Republicans and Democrats in Congress say they got something done: A bill with overwhelming support in the House and Senate, which will streamline and improve workforce training, on Friday was on its way to the president's desk for his signature.
U.S. Rep. Virginia Foxx, R-N.C., the chairwoman of the House Committee on Education and the Workforce’s Subcommittee on Higher Education and Workforce Training, was one of the authors of the legislation. It also includes parts of the AMERICA Works Act, which was introduced by Sen. Kay Hagan, D-N.C.
The bill ties federal workforce training money to local and regional employers, who will help customize training programs at high schools and community colleges. It also consolidates programs and provides more local flexibility in how they’re run.
Hagan’s legislation, now part of the bill, requires that operators of job-training centers prioritize training that will lead to nationally recognized credentials that employers in a region require for jobs. She said in a statement that this “helps bridge the skills gap and ensure our job training programs are as effective as possible.”
Hagan introduced the bill with Sens. Dean Heller, R-Nev, and Joe Donnelly, D-Ind., last year. Her office said it doesn’t add anything to the deficit. It’s modeled after a program at Forsyth Technical Community College in North Carolina.
The new law will consolidate workforce training programs and bring more accountability “so the money that’s being spent is going directly to services for people who need to develop skills for the jobs that are currently available,” Foxx said on Friday at a ceremony in the House of Representatives before the bill went on to the president. The House overwhelmingly passed it Thursday, and the Senate passed it with lots of support from both members of both parties in June.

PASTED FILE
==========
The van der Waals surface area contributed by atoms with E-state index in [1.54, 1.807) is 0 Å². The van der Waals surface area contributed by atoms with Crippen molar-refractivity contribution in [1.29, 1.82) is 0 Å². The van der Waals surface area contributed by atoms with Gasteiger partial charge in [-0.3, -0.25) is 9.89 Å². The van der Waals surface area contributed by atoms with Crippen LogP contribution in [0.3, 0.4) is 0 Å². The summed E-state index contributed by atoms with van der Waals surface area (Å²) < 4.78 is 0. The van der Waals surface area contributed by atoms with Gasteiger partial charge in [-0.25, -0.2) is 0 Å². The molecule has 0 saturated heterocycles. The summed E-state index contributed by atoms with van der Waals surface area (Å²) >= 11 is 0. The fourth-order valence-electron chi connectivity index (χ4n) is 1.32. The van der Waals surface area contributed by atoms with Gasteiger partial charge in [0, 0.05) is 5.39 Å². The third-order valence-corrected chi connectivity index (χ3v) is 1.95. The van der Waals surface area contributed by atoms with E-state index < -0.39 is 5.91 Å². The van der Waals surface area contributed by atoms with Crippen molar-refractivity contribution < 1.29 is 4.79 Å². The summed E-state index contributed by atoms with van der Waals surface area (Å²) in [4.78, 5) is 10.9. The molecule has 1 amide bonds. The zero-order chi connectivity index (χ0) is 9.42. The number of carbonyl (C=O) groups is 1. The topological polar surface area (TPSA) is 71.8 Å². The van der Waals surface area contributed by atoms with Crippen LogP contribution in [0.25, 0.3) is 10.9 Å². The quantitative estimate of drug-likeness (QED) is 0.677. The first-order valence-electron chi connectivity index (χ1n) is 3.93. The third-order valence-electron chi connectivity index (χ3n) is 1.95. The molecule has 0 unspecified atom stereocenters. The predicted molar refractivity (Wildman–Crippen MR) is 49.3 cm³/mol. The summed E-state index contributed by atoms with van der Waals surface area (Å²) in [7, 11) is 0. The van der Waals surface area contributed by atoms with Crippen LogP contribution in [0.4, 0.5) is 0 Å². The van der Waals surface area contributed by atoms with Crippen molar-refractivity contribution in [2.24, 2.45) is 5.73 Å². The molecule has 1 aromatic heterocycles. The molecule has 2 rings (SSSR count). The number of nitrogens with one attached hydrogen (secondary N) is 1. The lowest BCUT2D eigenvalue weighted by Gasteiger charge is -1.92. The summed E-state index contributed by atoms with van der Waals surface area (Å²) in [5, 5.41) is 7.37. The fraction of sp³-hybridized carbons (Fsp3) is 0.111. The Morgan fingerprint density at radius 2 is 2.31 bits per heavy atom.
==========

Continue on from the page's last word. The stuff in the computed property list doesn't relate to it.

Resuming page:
“It shows we can get things done,” House Speaker John Boehner, R-Ohio, said at the ceremony.
Foxx also said that nothing gets done in Congress without collaboration, and she also acknowledged the hard work of committee staffers.
“This is a monumental achievement and I’m glad to have played a small part getting to where we are,” she said.
Hagan’s office said more than 300,000 North Carolinians remain out of work, but many employers in manufacturing report a shortage of qualified workers. Nationwide, there are about 4.6 million job openings, including 292,000 in manufacturing.